Globally, companies are ever more aware of the need to consider broader impacts, risks and opportunities in relation to their business activities, in keeping with the imperative that companies should balance the need to generate returns for shareholders with their wider obligations to the environment and society as a whole.
Similarly, investors have increasingly been considering how to incorporate broader considerations into corporate valuation and the concomitant investment decision-making process.
As a platform for businesses to raise capital and provide an avenue for the creation of tradable products, the exchange has recognised that a purely reactive response to sustainability may render its own viability in jeopardy without businesses to list. Therefore, as a service provider to both investors and issuers, the JSE has for long leveraged its central role in the economy beyond simply expressing a view on why sustainability is important, driving adherence through multiple streams.
The JSE Listing Requirements has a long history of being at the forefront of promoting strong governance and disclosure by companies listing on the JSE. Beyond having very specific governance requirements that companies must comply with (such as the separation of CEO and Chairman), companies have to report on the extent to which they comply with the principles of the King Code on Corporate Governance (“King”) on an apply or explain basis.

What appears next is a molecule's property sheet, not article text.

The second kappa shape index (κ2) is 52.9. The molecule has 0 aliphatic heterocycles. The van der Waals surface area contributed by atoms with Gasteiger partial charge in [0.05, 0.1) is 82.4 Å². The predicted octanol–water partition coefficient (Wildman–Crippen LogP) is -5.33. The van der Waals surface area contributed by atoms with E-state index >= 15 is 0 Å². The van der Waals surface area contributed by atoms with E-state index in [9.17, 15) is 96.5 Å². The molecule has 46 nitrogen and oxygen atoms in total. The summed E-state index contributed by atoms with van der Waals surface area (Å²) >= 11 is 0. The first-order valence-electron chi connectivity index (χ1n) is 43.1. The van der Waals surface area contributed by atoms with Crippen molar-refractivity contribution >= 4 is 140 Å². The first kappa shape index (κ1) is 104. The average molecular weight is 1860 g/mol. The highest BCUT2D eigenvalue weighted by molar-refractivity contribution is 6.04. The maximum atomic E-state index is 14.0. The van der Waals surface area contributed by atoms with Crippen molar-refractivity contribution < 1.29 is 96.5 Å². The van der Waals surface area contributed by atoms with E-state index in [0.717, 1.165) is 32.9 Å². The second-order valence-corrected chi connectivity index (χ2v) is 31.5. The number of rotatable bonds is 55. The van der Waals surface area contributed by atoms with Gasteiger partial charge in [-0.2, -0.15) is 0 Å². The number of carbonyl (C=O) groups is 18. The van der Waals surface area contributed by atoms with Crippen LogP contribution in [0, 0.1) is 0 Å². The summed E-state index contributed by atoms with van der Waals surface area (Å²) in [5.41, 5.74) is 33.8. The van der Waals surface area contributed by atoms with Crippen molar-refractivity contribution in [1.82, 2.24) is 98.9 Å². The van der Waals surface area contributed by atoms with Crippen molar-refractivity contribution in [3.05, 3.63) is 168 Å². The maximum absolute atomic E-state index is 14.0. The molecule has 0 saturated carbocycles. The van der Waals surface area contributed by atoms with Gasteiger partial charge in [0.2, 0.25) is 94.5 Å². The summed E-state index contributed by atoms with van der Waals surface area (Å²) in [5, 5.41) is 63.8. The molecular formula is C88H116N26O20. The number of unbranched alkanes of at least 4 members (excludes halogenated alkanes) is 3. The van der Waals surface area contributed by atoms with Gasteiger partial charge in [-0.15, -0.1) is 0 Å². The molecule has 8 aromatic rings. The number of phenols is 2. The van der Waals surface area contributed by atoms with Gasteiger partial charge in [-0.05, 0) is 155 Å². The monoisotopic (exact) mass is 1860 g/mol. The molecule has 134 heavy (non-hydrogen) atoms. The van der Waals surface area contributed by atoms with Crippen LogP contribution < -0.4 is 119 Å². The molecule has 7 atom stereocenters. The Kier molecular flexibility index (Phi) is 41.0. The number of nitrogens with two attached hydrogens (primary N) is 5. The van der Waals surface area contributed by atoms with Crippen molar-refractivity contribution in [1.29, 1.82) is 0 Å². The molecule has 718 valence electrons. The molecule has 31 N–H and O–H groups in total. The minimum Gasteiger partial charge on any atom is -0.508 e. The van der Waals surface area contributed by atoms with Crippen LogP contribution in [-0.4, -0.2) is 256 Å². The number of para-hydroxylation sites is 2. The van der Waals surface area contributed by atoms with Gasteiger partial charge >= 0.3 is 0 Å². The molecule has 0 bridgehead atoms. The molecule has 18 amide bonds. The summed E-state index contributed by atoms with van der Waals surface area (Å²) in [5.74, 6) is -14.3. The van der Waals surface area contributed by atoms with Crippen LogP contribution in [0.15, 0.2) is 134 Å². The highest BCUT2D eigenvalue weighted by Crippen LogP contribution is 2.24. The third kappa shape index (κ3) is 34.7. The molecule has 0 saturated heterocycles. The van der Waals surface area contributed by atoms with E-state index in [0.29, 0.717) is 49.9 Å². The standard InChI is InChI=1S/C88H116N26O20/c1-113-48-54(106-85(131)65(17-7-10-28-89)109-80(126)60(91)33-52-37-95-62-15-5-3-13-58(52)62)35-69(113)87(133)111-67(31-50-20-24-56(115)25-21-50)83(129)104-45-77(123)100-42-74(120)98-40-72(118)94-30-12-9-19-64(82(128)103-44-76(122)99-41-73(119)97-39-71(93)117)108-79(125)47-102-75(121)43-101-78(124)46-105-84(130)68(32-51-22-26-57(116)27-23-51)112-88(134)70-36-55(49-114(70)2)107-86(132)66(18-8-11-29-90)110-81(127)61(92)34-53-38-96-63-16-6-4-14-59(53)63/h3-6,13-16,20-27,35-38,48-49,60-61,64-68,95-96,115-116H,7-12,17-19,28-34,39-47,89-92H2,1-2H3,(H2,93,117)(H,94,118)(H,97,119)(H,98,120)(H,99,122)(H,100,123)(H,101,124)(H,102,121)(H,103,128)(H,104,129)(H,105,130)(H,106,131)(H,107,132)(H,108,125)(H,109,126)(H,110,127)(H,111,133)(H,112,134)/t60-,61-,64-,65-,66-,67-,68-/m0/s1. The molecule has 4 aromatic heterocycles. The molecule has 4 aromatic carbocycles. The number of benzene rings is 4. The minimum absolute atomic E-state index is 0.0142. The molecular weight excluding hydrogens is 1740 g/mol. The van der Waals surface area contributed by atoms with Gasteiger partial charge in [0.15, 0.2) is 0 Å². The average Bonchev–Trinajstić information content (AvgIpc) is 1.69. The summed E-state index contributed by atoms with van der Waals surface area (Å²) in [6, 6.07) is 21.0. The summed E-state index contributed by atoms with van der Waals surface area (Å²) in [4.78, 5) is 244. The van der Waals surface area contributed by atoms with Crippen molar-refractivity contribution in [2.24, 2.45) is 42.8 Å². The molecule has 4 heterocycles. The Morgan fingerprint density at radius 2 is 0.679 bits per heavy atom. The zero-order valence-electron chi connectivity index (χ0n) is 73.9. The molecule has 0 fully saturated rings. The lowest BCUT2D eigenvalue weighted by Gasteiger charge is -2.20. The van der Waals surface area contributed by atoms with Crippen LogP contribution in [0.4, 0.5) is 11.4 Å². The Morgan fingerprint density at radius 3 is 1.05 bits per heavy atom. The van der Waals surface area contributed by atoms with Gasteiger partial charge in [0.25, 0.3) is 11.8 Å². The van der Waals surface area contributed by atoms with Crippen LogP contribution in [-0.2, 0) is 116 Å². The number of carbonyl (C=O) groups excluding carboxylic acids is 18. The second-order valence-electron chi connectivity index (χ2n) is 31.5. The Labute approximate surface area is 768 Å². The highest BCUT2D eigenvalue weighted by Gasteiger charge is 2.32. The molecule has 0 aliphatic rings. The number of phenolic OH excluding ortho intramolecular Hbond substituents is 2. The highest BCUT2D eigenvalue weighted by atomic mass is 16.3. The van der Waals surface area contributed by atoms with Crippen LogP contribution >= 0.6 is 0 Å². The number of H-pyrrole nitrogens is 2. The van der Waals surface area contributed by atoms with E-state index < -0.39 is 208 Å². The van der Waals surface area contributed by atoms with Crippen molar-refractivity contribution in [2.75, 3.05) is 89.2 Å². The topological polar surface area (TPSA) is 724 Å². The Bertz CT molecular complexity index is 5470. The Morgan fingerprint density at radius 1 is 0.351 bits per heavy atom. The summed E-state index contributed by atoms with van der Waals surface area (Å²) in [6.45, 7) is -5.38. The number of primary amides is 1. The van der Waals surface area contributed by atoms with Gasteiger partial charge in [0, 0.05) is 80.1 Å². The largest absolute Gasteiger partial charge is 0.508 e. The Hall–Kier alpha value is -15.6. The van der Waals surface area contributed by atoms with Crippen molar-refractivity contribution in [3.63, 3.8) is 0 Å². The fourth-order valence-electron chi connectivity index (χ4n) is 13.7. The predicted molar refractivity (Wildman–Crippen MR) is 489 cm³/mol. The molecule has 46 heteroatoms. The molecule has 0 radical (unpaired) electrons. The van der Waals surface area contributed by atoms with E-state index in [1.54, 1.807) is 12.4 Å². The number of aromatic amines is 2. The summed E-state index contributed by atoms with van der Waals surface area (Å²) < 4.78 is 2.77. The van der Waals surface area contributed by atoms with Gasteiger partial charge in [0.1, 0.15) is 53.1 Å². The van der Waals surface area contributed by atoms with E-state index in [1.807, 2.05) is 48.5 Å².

In South Africa, King has been urging companies to commit to the principles of the triple bottom line since King II in 2002. From 2010, King III promoted the concept that strategy, governance and sustainability are inextricably intertwined, and recommended that companies integrate their approach to and reporting on risks and opportunities across financial and sustainability considerations. The incorporation of King into the Listing Requirements made the JSEthe first exchange globally to mandate companies to move towards integrated reporting or explain why they are not doing so.
Engagement by investors with corporates regarding sustainability issues is not yet prevalent. The JSE’s consultations have found that the investment industry grapples with integrating environmental, social and governance (ESG) considerations into valuation and analysis of companies to present a more comprehensive picture of the company’s ability to achieve and sustain long term value creation.
To contribute to fostering an environment where sustainability is part of investment analysis, the JSE has a number of initiatives in place:
The JSE announced on 3 June 2015 that it is partnering with FTSE Russell in evolving its work on promoting ESG disclosure by listed companies (see the announcement here ). This new offering will replace the pioneering Socially Responsible Investment (SRI) Index, which has been the JSE’s flagship sustainability product, since 2004. The new offering will build on the achievements of the SRI Index and the strides of corporates, while enabling expanded opportunities for investors to integrated ESG into investments.
As part of its efforts to promote the achievement of an equitable landscape, the JSE has a number of initiatives in place:
Research conducted on behalf of the JSEgives South Africa a basis from which black ownership can be measured in future.
Beyond these, the JSE has for many years run a number of initiatives to foster improved financial literacy and encourage retail South Africans investors to invest on the exchange. More information about these initiatives can be found under Community in the Managing our Footprint page.